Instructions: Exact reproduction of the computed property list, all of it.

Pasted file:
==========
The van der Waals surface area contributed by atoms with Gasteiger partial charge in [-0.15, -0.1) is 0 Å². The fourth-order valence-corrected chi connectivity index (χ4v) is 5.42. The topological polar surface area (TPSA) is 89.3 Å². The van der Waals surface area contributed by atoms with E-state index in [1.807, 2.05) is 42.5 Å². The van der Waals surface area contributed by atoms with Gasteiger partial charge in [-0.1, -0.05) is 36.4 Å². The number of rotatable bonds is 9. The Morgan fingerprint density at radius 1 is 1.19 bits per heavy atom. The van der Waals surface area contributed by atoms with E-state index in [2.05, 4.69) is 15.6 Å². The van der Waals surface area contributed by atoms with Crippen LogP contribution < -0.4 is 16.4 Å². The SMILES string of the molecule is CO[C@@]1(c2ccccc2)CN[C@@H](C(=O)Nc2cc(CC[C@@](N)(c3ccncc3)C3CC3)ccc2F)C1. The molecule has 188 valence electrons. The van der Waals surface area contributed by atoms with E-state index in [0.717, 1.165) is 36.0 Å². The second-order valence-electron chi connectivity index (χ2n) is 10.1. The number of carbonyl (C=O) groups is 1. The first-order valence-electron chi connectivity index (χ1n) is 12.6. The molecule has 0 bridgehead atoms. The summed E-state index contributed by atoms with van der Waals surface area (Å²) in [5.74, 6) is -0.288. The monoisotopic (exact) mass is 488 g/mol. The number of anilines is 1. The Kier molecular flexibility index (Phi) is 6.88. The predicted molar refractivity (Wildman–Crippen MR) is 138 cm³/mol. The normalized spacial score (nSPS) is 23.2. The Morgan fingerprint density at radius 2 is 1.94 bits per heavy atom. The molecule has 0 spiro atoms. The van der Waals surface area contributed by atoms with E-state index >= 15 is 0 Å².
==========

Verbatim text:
The van der Waals surface area contributed by atoms with Gasteiger partial charge in [-0.15, -0.1) is 0 Å². The fourth-order valence-corrected chi connectivity index (χ4v) is 5.42. The topological polar surface area (TPSA) is 89.3 Å². The van der Waals surface area contributed by atoms with E-state index in [1.807, 2.05) is 42.5 Å². The van der Waals surface area contributed by atoms with Gasteiger partial charge in [-0.1, -0.05) is 36.4 Å². The number of rotatable bonds is 9. The Morgan fingerprint density at radius 1 is 1.19 bits per heavy atom. The van der Waals surface area contributed by atoms with E-state index in [2.05, 4.69) is 15.6 Å². The van der Waals surface area contributed by atoms with Crippen LogP contribution < -0.4 is 16.4 Å². The SMILES string of the molecule is CO[C@@]1(c2ccccc2)CN[C@@H](C(=O)Nc2cc(CC[C@@](N)(c3ccncc3)C3CC3)ccc2F)C1. The molecule has 188 valence electrons. The van der Waals surface area contributed by atoms with E-state index in [0.717, 1.165) is 36.0 Å². The second-order valence-electron chi connectivity index (χ2n) is 10.1. The number of carbonyl (C=O) groups is 1. The first-order valence-electron chi connectivity index (χ1n) is 12.6. The molecule has 0 bridgehead atoms. The summed E-state index contributed by atoms with van der Waals surface area (Å²) in [5.74, 6) is -0.288. The monoisotopic (exact) mass is 488 g/mol. The number of anilines is 1. The Kier molecular flexibility index (Phi) is 6.88. The predicted molar refractivity (Wildman–Crippen MR) is 138 cm³/mol. The normalized spacial score (nSPS) is 23.2. The Morgan fingerprint density at radius 2 is 1.94 bits per heavy atom. The molecule has 0 spiro atoms. The van der Waals surface area contributed by atoms with E-state index >= 15 is 0 Å².